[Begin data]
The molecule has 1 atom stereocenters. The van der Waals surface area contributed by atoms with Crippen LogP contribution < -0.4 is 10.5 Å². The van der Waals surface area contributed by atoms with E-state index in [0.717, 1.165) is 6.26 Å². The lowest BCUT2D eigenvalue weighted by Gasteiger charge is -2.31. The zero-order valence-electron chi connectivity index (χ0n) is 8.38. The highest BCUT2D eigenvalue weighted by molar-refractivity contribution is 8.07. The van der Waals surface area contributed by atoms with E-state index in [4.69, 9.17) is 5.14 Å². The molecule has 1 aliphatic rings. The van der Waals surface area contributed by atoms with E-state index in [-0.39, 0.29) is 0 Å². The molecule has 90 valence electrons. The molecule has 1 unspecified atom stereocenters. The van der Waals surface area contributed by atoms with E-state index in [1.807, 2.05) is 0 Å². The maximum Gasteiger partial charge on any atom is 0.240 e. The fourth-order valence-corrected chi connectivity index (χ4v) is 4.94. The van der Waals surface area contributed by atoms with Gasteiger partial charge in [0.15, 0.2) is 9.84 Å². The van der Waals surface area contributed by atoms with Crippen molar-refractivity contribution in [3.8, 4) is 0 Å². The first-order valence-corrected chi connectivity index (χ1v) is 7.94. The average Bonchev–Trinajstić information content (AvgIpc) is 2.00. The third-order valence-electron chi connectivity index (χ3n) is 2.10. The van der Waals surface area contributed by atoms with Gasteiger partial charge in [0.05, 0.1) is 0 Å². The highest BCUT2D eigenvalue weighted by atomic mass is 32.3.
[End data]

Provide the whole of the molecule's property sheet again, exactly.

The molecule has 1 atom stereocenters. The van der Waals surface area contributed by atoms with Crippen LogP contribution < -0.4 is 10.5 Å². The van der Waals surface area contributed by atoms with E-state index in [0.717, 1.165) is 6.26 Å². The lowest BCUT2D eigenvalue weighted by Gasteiger charge is -2.31. The zero-order valence-electron chi connectivity index (χ0n) is 8.38. The highest BCUT2D eigenvalue weighted by molar-refractivity contribution is 8.07. The van der Waals surface area contributed by atoms with E-state index in [4.69, 9.17) is 5.14 Å². The molecule has 1 aliphatic rings. The van der Waals surface area contributed by atoms with E-state index in [-0.39, 0.29) is 0 Å². The molecule has 90 valence electrons. The molecule has 1 unspecified atom stereocenters. The van der Waals surface area contributed by atoms with E-state index in [1.807, 2.05) is 0 Å². The maximum Gasteiger partial charge on any atom is 0.240 e. The fourth-order valence-corrected chi connectivity index (χ4v) is 4.94. The van der Waals surface area contributed by atoms with Gasteiger partial charge in [0.15, 0.2) is 9.84 Å². The van der Waals surface area contributed by atoms with Crippen molar-refractivity contribution in [3.8, 4) is 0 Å². The first-order valence-corrected chi connectivity index (χ1v) is 7.94. The average Bonchev–Trinajstić information content (AvgIpc) is 2.00. The third-order valence-electron chi connectivity index (χ3n) is 2.10. The van der Waals surface area contributed by atoms with Gasteiger partial charge in [0.05, 0.1) is 0 Å². The highest BCUT2D eigenvalue weighted by atomic mass is 32.3.